This week I have noticed more signs of larger frogs. As we walk along the edge of the pond we only occasionally hear the frogs leaping into the pond. It seems more often now that we notice the tall grass that frames the pond and grows up from the water wiggling back and forth as what I assume is a large frog making its way back into the pond. I predict that in the next week or so, twitching grass near the edge of the pond could indicate that a baby duck is hiding.
The apple tree that sits near the pond has blossomed. The pure white blossoms are accompanied by the buzzing of large bumble bees in their pursuit of nectar. The blossoms also offer a lovely fragrance as we walk around the far edge of the pond. I have noticed different scents emerge this week as well. The smells change and merge as we walk around the trail. At the end nearest the house the breeze brings a sweet fishy smell, that I have noticed on other waters and I always assumed was fish, but now I realize it makes more sense that fish smell the way they do because of the water. I wonder if certain vegetation give the water it’s pleasant odor? As we progress around the pond, the air is filled with the aroma of pine. Red pine trees form the border of the pond path on one whole side and they smell absolutely heavenly this time of year. Finally, as we round the far edge the fragrance of the delicate apple blossoms is detected and mixes with other smells as the path opens up and is bordered on this other side by lawn and fields that offer no wind break and thus allow air to flow freely.
This was an unusually hot week in northern Maine. The temperature reached 90 which is practically unheard of in May in Maine let alone in northern Maine. I enjoy the warm weather and the bugs don’t bother me so I spent a great deal of time near the pond this week. On Tuesday afternoon as my children and I were looking for frogs, we heard a “ka-chunk” off in the distance. The unmistakable sound of the American Bittern. We have had them visit the pond in the past and we even have a had a nesting pair. We were somewhat disappointed but relieved as the week progressed and we didn’t see the bittern. Bitterns are fun to watch. When they feel threatened they point their beaks to the sky and move their necks back and forth to look like a weed swaying in the wind. They eat frogs, and small fish, so they aren’t necessarily a friend to someone that wants to keep a stocked pond. In the past we have sent the kids out to scare them away and much to their frustration and our humor the bitterns just fly a little ways and then land again, thrusting their beaks toward the sky pretending to be weeds. I think that the crow ate all of the grackle eggs or perhaps the baby birds. The grackle flits around seeming lost. I just now watched a cow bird leave the area where the grackle has its nest. Cowbirds are often held in contempt by bird lovers for their habit of laying their eggs in other birds nests. The cowbird eggs and babies are often larger than the other baby birds and the parent will take care of the cowbird to the detriment of her own offspring. I wonder in this case though if an egg deposited in an empty nest can be considered a blessing. I am excited to keep an eye on the nest to see if I am correct.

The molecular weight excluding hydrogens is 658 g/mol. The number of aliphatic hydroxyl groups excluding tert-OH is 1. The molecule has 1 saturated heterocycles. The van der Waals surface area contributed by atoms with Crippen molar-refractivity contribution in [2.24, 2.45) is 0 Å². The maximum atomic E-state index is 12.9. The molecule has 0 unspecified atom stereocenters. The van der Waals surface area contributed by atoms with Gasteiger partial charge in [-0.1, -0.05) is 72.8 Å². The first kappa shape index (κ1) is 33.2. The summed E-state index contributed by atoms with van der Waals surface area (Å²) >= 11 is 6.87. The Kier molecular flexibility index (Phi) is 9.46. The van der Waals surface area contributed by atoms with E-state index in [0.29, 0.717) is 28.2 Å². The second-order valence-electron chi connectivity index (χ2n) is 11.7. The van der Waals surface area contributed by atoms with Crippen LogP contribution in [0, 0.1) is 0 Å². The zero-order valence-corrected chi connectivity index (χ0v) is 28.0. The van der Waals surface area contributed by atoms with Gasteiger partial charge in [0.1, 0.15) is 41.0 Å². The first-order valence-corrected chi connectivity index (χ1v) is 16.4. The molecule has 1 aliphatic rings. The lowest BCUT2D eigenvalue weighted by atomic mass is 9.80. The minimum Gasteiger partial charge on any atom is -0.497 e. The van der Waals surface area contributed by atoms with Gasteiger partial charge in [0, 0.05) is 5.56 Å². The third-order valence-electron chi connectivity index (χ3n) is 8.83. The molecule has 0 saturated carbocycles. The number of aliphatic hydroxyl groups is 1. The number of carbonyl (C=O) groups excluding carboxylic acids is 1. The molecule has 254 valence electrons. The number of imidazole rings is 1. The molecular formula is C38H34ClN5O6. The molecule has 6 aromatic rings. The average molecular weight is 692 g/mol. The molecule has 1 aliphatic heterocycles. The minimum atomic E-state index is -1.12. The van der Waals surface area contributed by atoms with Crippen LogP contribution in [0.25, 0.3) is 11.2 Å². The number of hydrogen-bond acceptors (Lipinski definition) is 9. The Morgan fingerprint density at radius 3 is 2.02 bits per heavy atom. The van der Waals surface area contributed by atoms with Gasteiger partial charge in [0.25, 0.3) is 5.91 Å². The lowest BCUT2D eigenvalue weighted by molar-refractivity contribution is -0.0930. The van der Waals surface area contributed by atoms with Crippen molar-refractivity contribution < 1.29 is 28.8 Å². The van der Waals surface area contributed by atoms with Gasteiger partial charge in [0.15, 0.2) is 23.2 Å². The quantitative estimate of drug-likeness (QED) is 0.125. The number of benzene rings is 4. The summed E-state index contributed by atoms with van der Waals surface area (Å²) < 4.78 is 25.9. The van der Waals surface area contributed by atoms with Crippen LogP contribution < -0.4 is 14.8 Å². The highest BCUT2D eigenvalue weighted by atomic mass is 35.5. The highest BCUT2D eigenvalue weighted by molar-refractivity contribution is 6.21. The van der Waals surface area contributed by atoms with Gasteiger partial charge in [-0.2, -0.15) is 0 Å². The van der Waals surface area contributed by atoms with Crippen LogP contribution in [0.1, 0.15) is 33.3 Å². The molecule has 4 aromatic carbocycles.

We also noticed dragonflies for the first time this week. I watched one hunt. It hovered low over the pond and then dipped into the water head first creating tiny ripples, a bug smaller than itself its prey. One of the most fun, and one could argue the most terrifying things, to find near a body of water is the spent casing of a dragonfly nymph. Dragonflies start their lives in the water. After a year or sometimes more of living under the surface they will crawl up onto the land and attach themselves to vegetation or other objects and the adult dragonfly will emerge out of the back of the nymph exoskeleton. When my daughter was very young we happened upon the emerging of several dragonflies. When they first break free of their casing their wings are curled. It takes time for the wings to straighten out and the body to harden before the dragonfly is able to begin exploring its new world. I wonder if they can tell what the weather is? It doesn’t seem as if it would behoove them to try to emerge and dry their wings on a cold rainy day. Another exciting discovery this week was a goldenrod crab spider eating a honey bee. I didn’t have my camera for that observation either, but I ran quickly back to the house to get it. I did some research and learned that this type of spider can change colors according to its surroundings. I didn't know that spiders can do that and when I come across another one, I plan to do some experimenting. Unfortunatly, it isn't often enough that we see moose on our property. This past Friday morning though, was an exception. This time of year the mother moose are getting ready to calve and they will drive away last year's young in anticipation of this year's. The moose we saw appeared to be a victim of this custom as he kept turning and looking behind him. He seemed somewhat unafraid of us and confused as he ambled through the field toward Canada. To start his new life as a Canadian moose, I presume.
This next week is predicted to have more seasonable temperatures. I am wondering if the blossoms will be gone from the apple tree by week’s end. Its a shame that the existence of these beautiful flowers is so short. I guess it reminds us to enjoy what the present has to offer. I am also wondering if the smells that have been so apparent this week will not be as noticeable this coming week as the humidity and hot weather subside. The peepers are still loud in the evening but I think that with the cooler weather they will quiet some.